Luckily, most of the time we dealt with a very gregarious, young immigration officer during our monthly visa extensions. But this time, we have her. Mr. King goes up with all of our passports and, without looking at him, she says “$30 bz”.

The departure fee for leaving Belize via water is $7.50 bz each (a steal compared to leaving by land or air, which has a departure fee of $37.50 each). 
Mr. King tells her that we don’t have to pay for the small children and, again, without looking at him, she says “Okay, $15”. Mr. King gives her $20 bz and of course she does not have change and then waits on the next few people until she gets change. Mr. King gets his change, we get stamped and, just like that, we change our emotions from missing Belize to waiting to get the heck out.

Belize, why are you so corrupt?

It’s one thing to negotiate with a street vendor, but a government official representing Belize is another story. The above two incidences bring up lots of conversation of the open embezzlement and corruption that we have witnessed in our short time here. Why did we have to remind the immigration officer that small children do not pay the Belize exit fee? She knew this, yet withheld the information.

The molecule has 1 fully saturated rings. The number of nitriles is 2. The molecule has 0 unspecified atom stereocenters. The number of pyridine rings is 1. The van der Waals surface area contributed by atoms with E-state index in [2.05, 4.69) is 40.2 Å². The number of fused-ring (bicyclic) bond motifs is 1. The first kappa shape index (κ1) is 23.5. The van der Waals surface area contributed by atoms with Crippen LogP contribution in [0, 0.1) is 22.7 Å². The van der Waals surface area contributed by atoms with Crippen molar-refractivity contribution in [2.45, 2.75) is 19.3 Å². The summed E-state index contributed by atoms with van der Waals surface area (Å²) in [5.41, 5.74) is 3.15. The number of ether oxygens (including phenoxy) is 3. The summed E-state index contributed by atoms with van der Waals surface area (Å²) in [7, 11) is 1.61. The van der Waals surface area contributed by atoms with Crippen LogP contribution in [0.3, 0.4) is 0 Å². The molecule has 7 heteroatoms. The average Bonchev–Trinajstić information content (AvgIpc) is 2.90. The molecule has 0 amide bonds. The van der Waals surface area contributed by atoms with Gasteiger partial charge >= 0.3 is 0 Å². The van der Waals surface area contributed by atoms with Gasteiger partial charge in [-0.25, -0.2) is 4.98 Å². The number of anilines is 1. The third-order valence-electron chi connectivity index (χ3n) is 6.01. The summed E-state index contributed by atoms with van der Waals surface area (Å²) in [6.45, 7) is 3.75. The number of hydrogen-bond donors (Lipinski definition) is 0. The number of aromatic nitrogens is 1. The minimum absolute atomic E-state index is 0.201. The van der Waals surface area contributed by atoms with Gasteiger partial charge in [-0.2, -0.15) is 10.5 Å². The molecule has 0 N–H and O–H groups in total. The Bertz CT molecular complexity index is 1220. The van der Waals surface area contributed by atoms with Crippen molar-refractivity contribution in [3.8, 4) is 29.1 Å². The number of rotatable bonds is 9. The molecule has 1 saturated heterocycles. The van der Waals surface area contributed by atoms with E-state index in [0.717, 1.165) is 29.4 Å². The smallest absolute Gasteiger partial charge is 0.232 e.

Everything in Belize has a price that can be paid as a bribe to the appropriate government official. Want residency quick? A $15,000-$30,000 payment will do the trick. Need a permit for a vehicle on the island? $3,000 and it’s done. And on, and on. This is open knowledge, this isn’t even a secret! What a shame, I say.

Although this type of system has made several government officials rich, it depletes the citizens of Belize. Instead of money going to government programs, schools, roads or medical care it goes into the pockets of already well-off government officials. Sorry citizens of Belize – you lose. There are many uneducated children and adults (who can’t read) in Belize, simply because they cannot afford to go to the public schools, which charge $150/month for each child, yet government officials steal thousands of dollars per month and put it on their own pockets. Fair? I don’t think so. Who would elect these people?